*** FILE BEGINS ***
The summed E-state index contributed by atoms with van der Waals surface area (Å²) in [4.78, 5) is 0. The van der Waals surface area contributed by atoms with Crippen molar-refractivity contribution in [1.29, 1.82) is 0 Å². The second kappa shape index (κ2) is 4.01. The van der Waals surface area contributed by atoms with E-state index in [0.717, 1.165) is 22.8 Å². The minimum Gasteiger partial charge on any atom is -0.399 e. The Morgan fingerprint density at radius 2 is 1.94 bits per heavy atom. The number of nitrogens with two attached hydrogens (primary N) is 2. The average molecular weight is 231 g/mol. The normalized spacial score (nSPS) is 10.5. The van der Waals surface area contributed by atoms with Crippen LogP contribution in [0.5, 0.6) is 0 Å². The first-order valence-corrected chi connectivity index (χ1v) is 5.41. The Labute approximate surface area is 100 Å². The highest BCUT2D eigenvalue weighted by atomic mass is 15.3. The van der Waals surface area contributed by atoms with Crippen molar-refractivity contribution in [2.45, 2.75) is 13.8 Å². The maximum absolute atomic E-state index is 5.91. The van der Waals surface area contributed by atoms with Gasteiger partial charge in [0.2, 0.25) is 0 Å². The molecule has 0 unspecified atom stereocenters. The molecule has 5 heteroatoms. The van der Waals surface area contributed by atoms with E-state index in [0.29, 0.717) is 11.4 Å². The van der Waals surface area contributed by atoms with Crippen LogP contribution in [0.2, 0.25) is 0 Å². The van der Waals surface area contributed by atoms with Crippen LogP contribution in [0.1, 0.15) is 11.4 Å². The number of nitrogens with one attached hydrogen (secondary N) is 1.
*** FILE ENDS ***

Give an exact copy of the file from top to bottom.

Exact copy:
The summed E-state index contributed by atoms with van der Waals surface area (Å²) in [4.78, 5) is 0. The van der Waals surface area contributed by atoms with Crippen molar-refractivity contribution in [1.29, 1.82) is 0 Å². The second kappa shape index (κ2) is 4.01. The van der Waals surface area contributed by atoms with E-state index in [0.717, 1.165) is 22.8 Å². The minimum Gasteiger partial charge on any atom is -0.399 e. The Morgan fingerprint density at radius 2 is 1.94 bits per heavy atom. The number of nitrogens with two attached hydrogens (primary N) is 2. The average molecular weight is 231 g/mol. The normalized spacial score (nSPS) is 10.5. The van der Waals surface area contributed by atoms with Crippen LogP contribution in [0.5, 0.6) is 0 Å². The first-order valence-corrected chi connectivity index (χ1v) is 5.41. The Labute approximate surface area is 100 Å². The highest BCUT2D eigenvalue weighted by atomic mass is 15.3. The van der Waals surface area contributed by atoms with Crippen molar-refractivity contribution in [2.45, 2.75) is 13.8 Å². The maximum absolute atomic E-state index is 5.91. The van der Waals surface area contributed by atoms with Gasteiger partial charge in [0.2, 0.25) is 0 Å². The molecule has 0 unspecified atom stereocenters. The molecule has 5 heteroatoms. The van der Waals surface area contributed by atoms with E-state index in [0.29, 0.717) is 11.4 Å². The van der Waals surface area contributed by atoms with Crippen LogP contribution in [0.2, 0.25) is 0 Å². The van der Waals surface area contributed by atoms with Crippen LogP contribution in [0.1, 0.15) is 11.4 Å². The number of nitrogens with one attached hydrogen (secondary N) is 1.